Matrix types with unit (#29 - #32)

29. Float matrix with unit

After the byte with value 29, the matrix types have a 32-bit int indicating the number of rows in the array that follows, followed by a 32-bit int indicating the number of columns. These integers are not preceded by a byte indicating it is an int. Then a one-byte unit type follows (see the table above) and a one-byte (or two-byte in case of Money or three-byte in case of the MoneyPerUnit) display type (see Appendix A). The internal storage of the values that are transmitted after that always use the SI (or standard) unit, except for money where the display unit is used. Summarized, the coding is as follows:

|29| |R|O|W|S| |C|O|L|S| |UT| |DT|
 |R|1|C|1| |R|1|C|2| ... |R|1|C|n|
 |R|2|C|1| |R|2|C|2| ... |R|2|C|n|
 ...
 |R|m|C|1| |R|m|C|2| ... |R|m|C|n|

In the language sending or receiving a matrix, the rows are denoted by the outer index, and the columns by the inner index: matrix[row][col].

30. Double matrix with unit

After the byte with value 30, the matrix types have a 32-bit int indicating the number of rows in the array that follows, followed by a 32-bit int indicating the number of columns. These integers are not preceded by a byte indicating it is an int. Then a one-byte unit type follows (see the table above) and a one-byte (or two-byte in case of Money or three-byte in case of the MoneyPerUnit) display type (see Appendix A). The internal storage of the values that are transmitted after that always use the SI (or standard) unit, except for money where the display unit is used. Summarized, the coding is as follows:

|30| |R|O|W|S| |C|O|L|S| |UT| |DT|
 |R|1|C|1|.|.|.|.| |R|1|C|2|.|.|.|.| ... |R|1|C|n|.|.|.|.|
 |R|2|C|1|.|.|.|.| |R|2|C|2|.|.|.|.| ... |R|2|C|n|.|.|.|.|
 ...
 |R|m|C|1|.|.|.|.| |R|m|C|2|.|.|.|.| ... |R|m|C|n|.|.|.|.|

In the language sending or receiving a matrix, the rows are denoted by the outer index, and the columns by the inner index: matrix[row][col].

31. Float matrix with unique units per column

After the byte with value 31, the matrix types have a 32-bit int indicating the number of rows in the array that follows, followed by a 32-bit int indicating the number of columns. These integers are not preceded by a byte indicating it is an int. Then a one-byte unit type for column 1 follows (see the table above) and a one-byte (or two-byte in case of Money or three-byte in case of the MoneyPerUnit) display type for column 1 (see Appendix A). Then the unit type and display type for column 2, etc. The internal storage of the values that are transmitted after that always use the SI (or standard) unit, except for money where the display unit is used. Summarized, the coding is as follows:

|31| |R|O|W|S| |C|O|L|S|
 |UT1|DT1| |UT2|DT2| ... |UTn|DTn|
 |R|1|C|1| |R|1|C|2| ... |R|1|C|n|
 |R|2|C|1| |R|2|C|2| ... |R|2|C|n|
 ...
 |R|m|C|1| |R|m|C|2| ... |R|m|C|n|

In the language sending or receiving a matrix, the rows are denoted by the outer index, and the columns by the inner index: matrix[row][col].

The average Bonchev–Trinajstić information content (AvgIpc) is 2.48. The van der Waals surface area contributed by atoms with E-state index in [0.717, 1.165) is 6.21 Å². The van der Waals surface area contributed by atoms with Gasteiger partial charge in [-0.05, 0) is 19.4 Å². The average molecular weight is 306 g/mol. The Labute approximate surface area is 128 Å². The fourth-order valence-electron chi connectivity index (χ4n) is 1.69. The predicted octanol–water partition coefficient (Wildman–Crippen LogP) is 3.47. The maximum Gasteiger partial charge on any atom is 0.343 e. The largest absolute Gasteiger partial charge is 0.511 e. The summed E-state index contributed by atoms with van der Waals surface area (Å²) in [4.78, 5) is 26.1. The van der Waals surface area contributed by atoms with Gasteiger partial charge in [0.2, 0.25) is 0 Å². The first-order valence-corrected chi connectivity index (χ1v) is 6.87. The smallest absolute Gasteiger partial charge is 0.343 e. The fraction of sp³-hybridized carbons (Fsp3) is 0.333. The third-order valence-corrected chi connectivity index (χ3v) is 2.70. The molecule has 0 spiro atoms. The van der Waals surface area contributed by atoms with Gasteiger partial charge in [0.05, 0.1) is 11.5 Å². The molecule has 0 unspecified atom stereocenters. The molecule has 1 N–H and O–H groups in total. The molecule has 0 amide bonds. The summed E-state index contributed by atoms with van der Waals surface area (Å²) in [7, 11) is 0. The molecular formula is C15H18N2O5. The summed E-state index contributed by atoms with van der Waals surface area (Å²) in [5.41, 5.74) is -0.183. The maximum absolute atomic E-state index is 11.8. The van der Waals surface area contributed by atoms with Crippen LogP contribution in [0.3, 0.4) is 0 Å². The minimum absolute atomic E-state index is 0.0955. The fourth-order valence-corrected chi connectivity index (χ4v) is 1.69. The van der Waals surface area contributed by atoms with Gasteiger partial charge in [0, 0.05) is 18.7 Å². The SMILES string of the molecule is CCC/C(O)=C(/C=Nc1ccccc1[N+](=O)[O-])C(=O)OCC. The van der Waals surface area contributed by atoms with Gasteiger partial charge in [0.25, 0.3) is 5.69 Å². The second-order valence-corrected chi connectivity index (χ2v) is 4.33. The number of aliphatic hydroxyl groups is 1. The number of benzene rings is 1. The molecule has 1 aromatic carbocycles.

This data type is ideal for, for instance, sending a time series of values, where column1 indicates the time, and column 2 the value. Suppose that we have a time series of 4 values at t = {1, 2, 3, 4} hours and dimensionless values v = {20.0, 40.0, 50.0, 60.0}, then the coding is as follows:

|31| |0|0|0|4| |0|0|0|2|
 |26|8| |0|0|
 |0x3F|0x80|0x00|0x00| |0x41|0xA0|0x00|0x00|
 |0x40|0x00|0x00|0x00| |0x42|0x20|0x00|0x00|
 |0x40|0x00|0x40|0x00| |0x42|0x48|0x00|0x00|
 |0x40|0x80|0x00|0x00| |0x42|0x70|0x00|0x00|

32. Double matrix with unique units per column

After the byte with value 32, the matrix types have a 32-bit int indicating the number of rows in the array that follows, followed by a 32-bit int indicating the number of columns. These integers are not preceded by a byte indicating it is an int. Then a one-byte unit type for column 1 follows (see the table above) and a one-byte (or two-byte in case of Money or three-byte in case of the MoneyPerUnit) display type for column 1 (see Appendix A). Then the unit type and display type for column 2, etc. The internal storage of the values that are transmitted after that always use the SI (or standard) unit, except for money where the display unit is used. Summarized, the coding is as follows:

|32| |R|O|W|S| |C|O|L|S|
 |UT1|DT1| |UT2|DT2| ... |UTn|DTn|
 |R|1|C|1|.|.|.|.| |R|1|C|2|.|.|.|.| ... |R|1|C|n|.|.|.|.|
 |R|2|C|1|.|.|.|.| |R|2|C|2|.|.|.|.| ... |R|2|C|n|.|.|.|.|
 ...
 |R|m|C|1|.|.|.|.| |R|m|C|2|.|.|.|.| ... |R|m|C|n|.|.|.|.|

In the language sending or receiving a matrix, the rows are denoted by the outer index, and the columns by the inner index: matrix[row][col].

This data type is ideal for, for instance, sending a time series of values, where column1 indicates the time, and column 2 the value. Suppose that we have a time series of 4 values at dimensionless years {2010, 2011, 2012, 2013} and costs of dollars per acre (#0x348) of {415.7, 423.4, 428.0, 435.1}, then the coding is as follows:

|32| |0|0|0|4| |0|0|0|2|
 |0|0| |101|0x03|0x48|18|
 |0x40|0x9F|0x68|0x00|0x00|0x00|0x00|0x00|
 |0x40|0x79|0xFB|0x33|0x33|0x33|0x33|0x33|
 |0x40|0x9F|0x6C|0x00|0x00|0x00|0x00|0x00|
 |0x40|0x7A|0x76|0x66|0x66|0x66|0x66|0x66|
 |0x40|0x9F|0x70|0x00|0x00|0x00|0x00|0x00|
 |0x40|0x7A|0xC0|0x00|0x00|0x00|0x00|0x00|
 |0x40|0x9F|0x74|0x00|0x00|0x00|0x00|0x00|
 |0x40|0x7A|0x91|0x99|0x99|0x99|0x99|0x9A|